The reason for explaining this in such a convoluted way, is to demonstrate what the cross coupling is doing to the amplifier. Remembering the differential amplifier, this new action is reasonably intuitive. Below, the diagram isolates this new amplifier which I would describe as a "modified differential amplifer". To simplify things, I've replaced the cross coupling with an "invert function" wired from the output of the same amplifer. Both the positive and negative amplifiers were identical so their outputs should inherently be equal and opposite magnitude for any given input. I hope it can be seen that this is functionally equivalent to the inverter wired from the output, but significantly easier to deal with when it comes to the derivation of equations.
The damping resistor (RDAMP) can more or less be ignored. It's main function is to match the amplifier to the transmission line. It overcomes the tendancy of the amplifier to drive excess current into the line (or sink it from) when a transient or edge is placed on the line. This happens because the line can have an apparently low impedance when actually its real impedance is the characteristic impedance of the line. The extra (or the deficit) electrons on the line will inevitably show up at some other point when you don't want them to. This only happens on long lines when it takes some time for the actual signal to propagate the length of the line and thus for the line to show its true impedance. Typically the value of the damping resistor would be small and can can be ignored here, because we're interested in the behaviour of the amplifier and not the line.
The load resistor (RL) too can be ignored. Obviously the load resistor is primarily driven from the amplifier output. The output of the amplifier is a controlled voltage. All the load resistor does is to limit the current when the output is referenced to a foreign, and possibly elevated, ground potential. In theory there is actually no need for this resistor, since the amplifier will control its output voltage in an explicit way. The output will source or sink extra current for the benefit of the non-inverting input. The load resistor helps with stability, EMC and reliability.
The inverting input of the differential amplifier, does as it always did. R2 ensures equivalence between the inverting and non-inverting input voltages. In turn, this action controls the output voltage in proportion to Vin(-) through the current developed in R1 and R2. Vin(+) also has influence over the output because it sets the voltage on the inverting input, and therefore indirectly the current in R1 and R2. This is all the normal thinking developed in the page on linear operators.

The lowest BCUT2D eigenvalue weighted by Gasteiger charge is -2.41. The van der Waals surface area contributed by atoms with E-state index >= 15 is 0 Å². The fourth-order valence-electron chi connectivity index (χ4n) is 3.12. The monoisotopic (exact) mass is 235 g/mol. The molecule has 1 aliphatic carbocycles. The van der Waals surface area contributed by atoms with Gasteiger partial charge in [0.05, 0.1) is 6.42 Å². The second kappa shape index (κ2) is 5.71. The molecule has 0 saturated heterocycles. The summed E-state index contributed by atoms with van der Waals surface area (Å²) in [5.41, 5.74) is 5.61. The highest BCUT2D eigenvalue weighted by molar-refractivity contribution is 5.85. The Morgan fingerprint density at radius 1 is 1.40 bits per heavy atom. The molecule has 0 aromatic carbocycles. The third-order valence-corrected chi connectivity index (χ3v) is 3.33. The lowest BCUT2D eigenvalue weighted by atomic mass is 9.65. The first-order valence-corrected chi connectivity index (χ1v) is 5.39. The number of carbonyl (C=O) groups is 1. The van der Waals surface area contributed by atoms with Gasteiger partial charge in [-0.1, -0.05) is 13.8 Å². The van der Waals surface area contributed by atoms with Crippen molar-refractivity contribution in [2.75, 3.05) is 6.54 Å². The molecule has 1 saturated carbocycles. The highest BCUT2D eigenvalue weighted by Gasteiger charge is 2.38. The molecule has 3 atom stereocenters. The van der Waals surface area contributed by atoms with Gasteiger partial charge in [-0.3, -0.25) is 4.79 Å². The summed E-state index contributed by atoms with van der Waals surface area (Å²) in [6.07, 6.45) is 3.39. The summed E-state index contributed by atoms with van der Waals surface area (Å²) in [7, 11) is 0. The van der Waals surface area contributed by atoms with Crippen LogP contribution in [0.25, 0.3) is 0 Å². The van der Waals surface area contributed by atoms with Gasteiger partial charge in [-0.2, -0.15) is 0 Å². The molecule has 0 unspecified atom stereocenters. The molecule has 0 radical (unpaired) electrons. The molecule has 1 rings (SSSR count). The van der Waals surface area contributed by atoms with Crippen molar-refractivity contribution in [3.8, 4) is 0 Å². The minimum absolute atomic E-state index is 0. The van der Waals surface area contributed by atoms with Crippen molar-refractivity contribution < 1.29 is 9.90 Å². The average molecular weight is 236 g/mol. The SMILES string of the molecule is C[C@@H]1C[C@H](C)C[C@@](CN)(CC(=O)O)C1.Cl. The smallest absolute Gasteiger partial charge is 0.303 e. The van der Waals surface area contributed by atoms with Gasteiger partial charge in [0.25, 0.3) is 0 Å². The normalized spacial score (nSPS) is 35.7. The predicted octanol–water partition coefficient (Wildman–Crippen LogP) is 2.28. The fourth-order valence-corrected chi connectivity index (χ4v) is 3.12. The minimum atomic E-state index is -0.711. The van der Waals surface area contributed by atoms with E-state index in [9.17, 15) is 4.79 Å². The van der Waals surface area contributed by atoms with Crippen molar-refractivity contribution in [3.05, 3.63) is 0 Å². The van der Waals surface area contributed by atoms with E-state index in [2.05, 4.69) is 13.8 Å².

Then, because Vin(+) and Vin(-) are equal and opposite it's reasonable to assume that the gain is two. The non-inverted signal will make it through intact, and the inverted signal is subtracted. We are adding two identical signals, or perhaps subtracting a negative version from a positive one. Either way it's the same. In the differential configuration the non-inverting input to the amplifier shows a voltage which is half that of the input signal. Of opposite polarity, the inverting input signal must cause a current in R1 which is double that which it would be, were the non-inverting input grounded. If the current in R1 is double then so must the output voltage, by virtue of R2.
When the cross coupled ouput is connected, it's like adding another inverting feedback path. Actually this feedback path should cause the non-inverting input to the amplifer to be at ground potential. To do this, the amplifier output must be equal and opposite to Vin(+). If you look, it can be seen that this is the only possible stable condition. The inverting input gain term overrides the attenuation due to the cross coupled feedback path. The combined gain is thus limited to one when the output is too big for a given input. The other way; if the output becomes too small, then both the inverting and non-inverting inputs can contribute their gain terms to the output.
If the non-inverting input is zero, then the gain must be one, but it only applies if all the resistors (except RL and RDAMP) are of the same value. I did wonder about this so I derived the function just to be sure. I'm not going to put the working here, but you can find it as a PDF in the working section.